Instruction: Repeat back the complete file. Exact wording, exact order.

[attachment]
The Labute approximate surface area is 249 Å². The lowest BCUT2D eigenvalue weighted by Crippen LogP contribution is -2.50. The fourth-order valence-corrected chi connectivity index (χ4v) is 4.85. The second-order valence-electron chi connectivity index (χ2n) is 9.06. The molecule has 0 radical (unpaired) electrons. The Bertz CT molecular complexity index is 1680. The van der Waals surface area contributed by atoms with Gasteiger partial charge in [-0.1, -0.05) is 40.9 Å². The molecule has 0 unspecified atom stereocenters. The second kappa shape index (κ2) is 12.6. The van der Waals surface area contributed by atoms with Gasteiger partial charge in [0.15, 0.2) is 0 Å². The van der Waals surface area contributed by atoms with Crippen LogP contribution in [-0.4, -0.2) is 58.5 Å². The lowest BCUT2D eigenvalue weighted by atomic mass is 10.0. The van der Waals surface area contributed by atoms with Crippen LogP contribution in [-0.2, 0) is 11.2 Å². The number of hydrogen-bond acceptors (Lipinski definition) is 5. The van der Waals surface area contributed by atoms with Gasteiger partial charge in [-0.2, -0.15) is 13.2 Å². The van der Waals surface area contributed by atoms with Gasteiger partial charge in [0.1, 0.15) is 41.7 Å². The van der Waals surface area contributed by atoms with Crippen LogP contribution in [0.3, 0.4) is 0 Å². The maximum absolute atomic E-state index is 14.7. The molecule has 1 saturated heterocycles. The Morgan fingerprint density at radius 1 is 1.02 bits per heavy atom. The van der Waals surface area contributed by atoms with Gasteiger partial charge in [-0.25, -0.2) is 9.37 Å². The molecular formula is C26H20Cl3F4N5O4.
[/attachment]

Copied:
The Labute approximate surface area is 249 Å². The lowest BCUT2D eigenvalue weighted by Crippen LogP contribution is -2.50. The fourth-order valence-corrected chi connectivity index (χ4v) is 4.85. The second-order valence-electron chi connectivity index (χ2n) is 9.06. The molecule has 0 radical (unpaired) electrons. The Bertz CT molecular complexity index is 1680. The van der Waals surface area contributed by atoms with Gasteiger partial charge in [-0.1, -0.05) is 40.9 Å². The molecule has 0 unspecified atom stereocenters. The second kappa shape index (κ2) is 12.6. The van der Waals surface area contributed by atoms with Gasteiger partial charge in [0.15, 0.2) is 0 Å². The van der Waals surface area contributed by atoms with Crippen LogP contribution in [-0.4, -0.2) is 58.5 Å². The lowest BCUT2D eigenvalue weighted by atomic mass is 10.0. The van der Waals surface area contributed by atoms with Crippen LogP contribution in [-0.2, 0) is 11.2 Å². The number of hydrogen-bond acceptors (Lipinski definition) is 5. The van der Waals surface area contributed by atoms with Gasteiger partial charge in [-0.2, -0.15) is 13.2 Å². The van der Waals surface area contributed by atoms with Gasteiger partial charge in [0.1, 0.15) is 41.7 Å². The van der Waals surface area contributed by atoms with Crippen LogP contribution in [0.3, 0.4) is 0 Å². The maximum absolute atomic E-state index is 14.7. The molecule has 1 saturated heterocycles. The Morgan fingerprint density at radius 1 is 1.02 bits per heavy atom. The van der Waals surface area contributed by atoms with Gasteiger partial charge in [-0.25, -0.2) is 9.37 Å². The molecular formula is C26H20Cl3F4N5O4.